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4 answers

can i use this under a foam insulated metal roof

This question is from 48 in. x 125 ft. Heavy-Duty Perforated Radiant Barrier
Asked by
kona Hi
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July 18, 2016
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Answers (4)

July 20, 2016
Answer: 
You can install the radiant barrier under the foam insulated roof if you leave it exposed. If you cover it the performance will be minimal.
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Asked by
Massachusetts
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July 20, 2016
Answer: 
Dear Arch: NO. Select a non-perforated version of Reflectix or other radiant barrier product. Perforation eliminates the ability to create a sealed air pocket on one side, which is essential for under-roof applications. This air gap provides almost all of the insulation R value, because the thin plastic in the radiant barrier has almost no R value. The perforated version allows air to pass through the Read More
Dear Arch: NO. Select a non-perforated version of Reflectix or other radiant barrier product. Perforation eliminates the ability to create a sealed air pocket on one side, which is essential for under-roof applications. This air gap provides almost all of the insulation R value, because the thin plastic in the radiant barrier has almost no R value. The perforated version allows air to pass through the radiant barrier, defeating the purpose for this application.

With a non-perforated radiant barrier, there are a couple of caveats:

(1) As noted above, you must create a sealed or externally vented air gap between the roof and the radiant barrier. Otherwise, the reflected heat will simply warm the inner surface of the roof and the surrounding air even more, which will flow into your building as it did before -- for no net benefit. If you have a flat unvented metal roof, a sealed air gap is best. Use foil HVAC tape to join panels and seal the edges. DAP 230 sealant is also helpful.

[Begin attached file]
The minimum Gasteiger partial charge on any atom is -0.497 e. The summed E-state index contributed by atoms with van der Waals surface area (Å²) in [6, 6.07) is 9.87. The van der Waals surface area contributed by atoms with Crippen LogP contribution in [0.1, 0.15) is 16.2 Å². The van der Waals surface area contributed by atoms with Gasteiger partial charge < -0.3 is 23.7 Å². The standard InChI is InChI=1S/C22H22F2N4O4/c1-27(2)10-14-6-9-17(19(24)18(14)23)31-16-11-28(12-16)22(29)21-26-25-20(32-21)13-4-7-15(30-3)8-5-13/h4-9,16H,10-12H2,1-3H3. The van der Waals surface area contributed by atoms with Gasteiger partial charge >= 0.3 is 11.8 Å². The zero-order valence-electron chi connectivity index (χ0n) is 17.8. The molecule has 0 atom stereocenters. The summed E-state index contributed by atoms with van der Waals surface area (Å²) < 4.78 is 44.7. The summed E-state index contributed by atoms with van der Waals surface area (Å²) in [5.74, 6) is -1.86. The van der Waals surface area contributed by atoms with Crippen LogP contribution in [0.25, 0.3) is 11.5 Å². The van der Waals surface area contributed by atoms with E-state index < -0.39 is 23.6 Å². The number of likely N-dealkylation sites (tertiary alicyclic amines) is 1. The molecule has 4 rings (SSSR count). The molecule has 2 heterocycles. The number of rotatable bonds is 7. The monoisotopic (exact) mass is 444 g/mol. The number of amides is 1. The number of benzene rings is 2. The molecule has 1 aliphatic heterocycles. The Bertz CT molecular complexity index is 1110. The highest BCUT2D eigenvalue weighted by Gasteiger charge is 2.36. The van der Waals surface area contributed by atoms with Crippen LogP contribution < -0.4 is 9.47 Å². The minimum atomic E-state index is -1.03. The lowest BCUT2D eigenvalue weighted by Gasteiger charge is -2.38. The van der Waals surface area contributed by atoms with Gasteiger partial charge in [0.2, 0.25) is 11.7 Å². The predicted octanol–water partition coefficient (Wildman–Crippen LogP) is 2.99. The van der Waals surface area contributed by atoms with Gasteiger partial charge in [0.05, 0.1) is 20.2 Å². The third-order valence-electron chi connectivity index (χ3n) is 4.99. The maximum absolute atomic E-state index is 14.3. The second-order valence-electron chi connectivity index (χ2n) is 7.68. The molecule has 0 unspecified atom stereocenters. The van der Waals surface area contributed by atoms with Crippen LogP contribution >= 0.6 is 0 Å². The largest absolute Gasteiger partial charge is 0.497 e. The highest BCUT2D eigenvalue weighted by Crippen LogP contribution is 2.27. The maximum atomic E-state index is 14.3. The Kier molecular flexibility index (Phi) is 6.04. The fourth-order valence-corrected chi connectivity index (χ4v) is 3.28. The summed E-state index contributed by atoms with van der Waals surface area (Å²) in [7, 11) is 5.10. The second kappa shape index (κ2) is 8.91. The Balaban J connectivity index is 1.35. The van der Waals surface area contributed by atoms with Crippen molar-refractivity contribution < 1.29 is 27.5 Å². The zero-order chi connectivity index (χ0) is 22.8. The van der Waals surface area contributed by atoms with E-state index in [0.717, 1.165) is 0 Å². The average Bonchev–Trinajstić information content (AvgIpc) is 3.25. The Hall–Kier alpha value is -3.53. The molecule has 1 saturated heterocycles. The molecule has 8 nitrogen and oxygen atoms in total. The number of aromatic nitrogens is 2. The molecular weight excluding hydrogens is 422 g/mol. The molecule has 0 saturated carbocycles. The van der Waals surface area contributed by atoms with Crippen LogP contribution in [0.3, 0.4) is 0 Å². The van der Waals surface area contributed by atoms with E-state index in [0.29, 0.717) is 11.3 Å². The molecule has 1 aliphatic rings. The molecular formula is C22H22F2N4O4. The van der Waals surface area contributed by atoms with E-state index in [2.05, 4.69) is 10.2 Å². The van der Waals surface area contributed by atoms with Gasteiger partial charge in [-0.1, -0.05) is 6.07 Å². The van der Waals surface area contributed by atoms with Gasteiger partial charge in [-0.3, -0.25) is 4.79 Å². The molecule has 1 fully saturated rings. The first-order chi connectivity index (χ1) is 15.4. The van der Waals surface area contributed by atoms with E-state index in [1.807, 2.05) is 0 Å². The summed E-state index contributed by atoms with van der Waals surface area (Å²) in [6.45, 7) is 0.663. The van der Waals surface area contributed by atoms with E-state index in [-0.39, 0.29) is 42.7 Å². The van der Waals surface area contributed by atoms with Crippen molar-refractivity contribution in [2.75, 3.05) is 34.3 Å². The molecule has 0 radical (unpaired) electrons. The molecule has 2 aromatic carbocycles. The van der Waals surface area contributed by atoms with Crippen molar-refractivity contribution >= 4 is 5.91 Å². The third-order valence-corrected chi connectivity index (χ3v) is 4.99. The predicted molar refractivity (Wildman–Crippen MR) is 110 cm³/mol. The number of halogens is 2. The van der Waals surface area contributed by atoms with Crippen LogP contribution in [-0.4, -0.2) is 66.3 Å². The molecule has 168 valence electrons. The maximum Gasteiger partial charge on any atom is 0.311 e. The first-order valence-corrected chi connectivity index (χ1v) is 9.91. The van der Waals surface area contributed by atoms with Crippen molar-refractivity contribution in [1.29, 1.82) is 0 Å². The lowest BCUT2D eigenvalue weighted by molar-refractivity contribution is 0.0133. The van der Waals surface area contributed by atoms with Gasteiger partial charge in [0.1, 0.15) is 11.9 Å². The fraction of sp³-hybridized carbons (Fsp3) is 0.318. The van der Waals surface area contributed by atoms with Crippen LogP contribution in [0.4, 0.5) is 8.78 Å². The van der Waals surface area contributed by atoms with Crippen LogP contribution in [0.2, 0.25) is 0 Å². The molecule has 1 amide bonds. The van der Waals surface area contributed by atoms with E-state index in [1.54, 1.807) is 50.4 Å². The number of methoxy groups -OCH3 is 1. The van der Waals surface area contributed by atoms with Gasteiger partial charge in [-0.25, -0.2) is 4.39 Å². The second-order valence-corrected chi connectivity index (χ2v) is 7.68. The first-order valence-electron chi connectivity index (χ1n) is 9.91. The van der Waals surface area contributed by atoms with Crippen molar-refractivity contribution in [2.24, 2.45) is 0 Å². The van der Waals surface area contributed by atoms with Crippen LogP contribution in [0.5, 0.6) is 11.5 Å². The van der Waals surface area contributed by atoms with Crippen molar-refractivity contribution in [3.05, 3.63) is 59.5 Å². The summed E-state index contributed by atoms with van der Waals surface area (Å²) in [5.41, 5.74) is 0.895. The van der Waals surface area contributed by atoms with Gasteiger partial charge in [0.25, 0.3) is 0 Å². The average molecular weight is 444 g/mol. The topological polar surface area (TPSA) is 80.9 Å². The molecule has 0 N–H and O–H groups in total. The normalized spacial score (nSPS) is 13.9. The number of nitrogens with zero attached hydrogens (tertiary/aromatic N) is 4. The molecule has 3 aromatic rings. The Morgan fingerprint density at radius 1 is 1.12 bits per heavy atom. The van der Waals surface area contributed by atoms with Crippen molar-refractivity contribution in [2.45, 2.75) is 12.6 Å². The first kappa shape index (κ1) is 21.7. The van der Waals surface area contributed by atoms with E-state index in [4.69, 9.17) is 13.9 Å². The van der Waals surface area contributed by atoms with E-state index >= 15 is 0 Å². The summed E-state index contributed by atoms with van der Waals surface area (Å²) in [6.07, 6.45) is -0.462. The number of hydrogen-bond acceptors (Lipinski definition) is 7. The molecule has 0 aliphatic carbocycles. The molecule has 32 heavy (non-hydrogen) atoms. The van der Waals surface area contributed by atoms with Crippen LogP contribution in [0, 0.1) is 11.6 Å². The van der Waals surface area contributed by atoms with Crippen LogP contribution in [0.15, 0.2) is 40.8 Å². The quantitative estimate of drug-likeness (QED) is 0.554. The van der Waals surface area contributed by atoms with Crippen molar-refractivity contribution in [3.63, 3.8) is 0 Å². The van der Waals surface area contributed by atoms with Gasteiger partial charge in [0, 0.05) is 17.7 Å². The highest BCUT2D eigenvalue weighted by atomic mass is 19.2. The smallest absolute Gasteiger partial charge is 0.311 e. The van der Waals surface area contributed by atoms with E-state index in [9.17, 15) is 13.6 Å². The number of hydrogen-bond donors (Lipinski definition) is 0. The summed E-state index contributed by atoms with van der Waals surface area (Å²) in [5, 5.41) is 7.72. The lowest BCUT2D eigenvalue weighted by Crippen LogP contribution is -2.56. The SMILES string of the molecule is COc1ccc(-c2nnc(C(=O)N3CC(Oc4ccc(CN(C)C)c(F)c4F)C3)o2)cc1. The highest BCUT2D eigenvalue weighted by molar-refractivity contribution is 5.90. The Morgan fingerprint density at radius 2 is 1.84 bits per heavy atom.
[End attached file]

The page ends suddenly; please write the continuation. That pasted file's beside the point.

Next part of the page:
(2) Radiant barriers are not effective in the winter because cold cannot be 'reflected' and the warm air inside your building is not radiant. So if you need to heat your building in the winter, additional standard insulation would be more effective. Spray foam or foam board is most effective with R5 per inch, but it is very flammable and must be covered by drywall. If this is not an option, Roxul ComfortBoard is best -- R4 per inch and fire resistant. A version with foil facing is also available by special order from your Home Depot Pro or Customer Service Desk; ask for Roxul Rockboard 60 with foil facing. This provides a finished surface with a better appearance that is easy to clean.

I hope this is helpful,

Mark
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Asked by
Arizona
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July 20, 2016
Answer: 
I don't think this is within the manufacturers suggested uses and this is my opinion only. It should work if you can lay the material without causing slipping hazard and you can lay it without ripping it or destroying it while installing the metal roof. That application may be to cumbersome but could be worth a try. As far as being effective under the roof my vote is yes.
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Asked by
east Ttennessee
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July 20, 2016
Answer: 
It works best if there's an air space between the foil and the foam insulation. I'd use furring strips or small molding strips to provide that air space. Conversely the package instructions say you can cut it and staple directly to the wood between rafters, so maybe it would be effective on foam as well. Best bet, call Reflectix at 800-879-3645 or 765-533-4332 and get a definite answer.
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3 answers

Would this be a good product to use between joists on top of fiberglass insulation underneath radiant heat tubing?

This question is from 48 in. x 125 ft. Heavy-Duty Perforated Radiant Barrier
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August 17, 2016
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Answers (3)

Asked by
Massachusetts
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August 26, 2016
Answer: 
Dear Paul:

Well, yes and no. Plastic (PEX) radiant heat tubing does not 'radiate' heat effectively, so you are right to try to maximize the insulation underneath -- to keep the heat above. Fiberglass is a poor choice, however, for insulation. Foam board is more effective and will also help you air-seal the joist bay -- which is almost as important as insulation R value.

Tuff-R polyiso foam board
Read More
Dear Paul:

Well, yes and no. Plastic (PEX) radiant heat tubing does not 'radiate' heat effectively, so you are right to try to maximize the insulation underneath -- to keep the heat above. Fiberglass is a poor choice, however, for insulation. Foam board is more effective and will also help you air-seal the joist bay -- which is almost as important as insulation R value.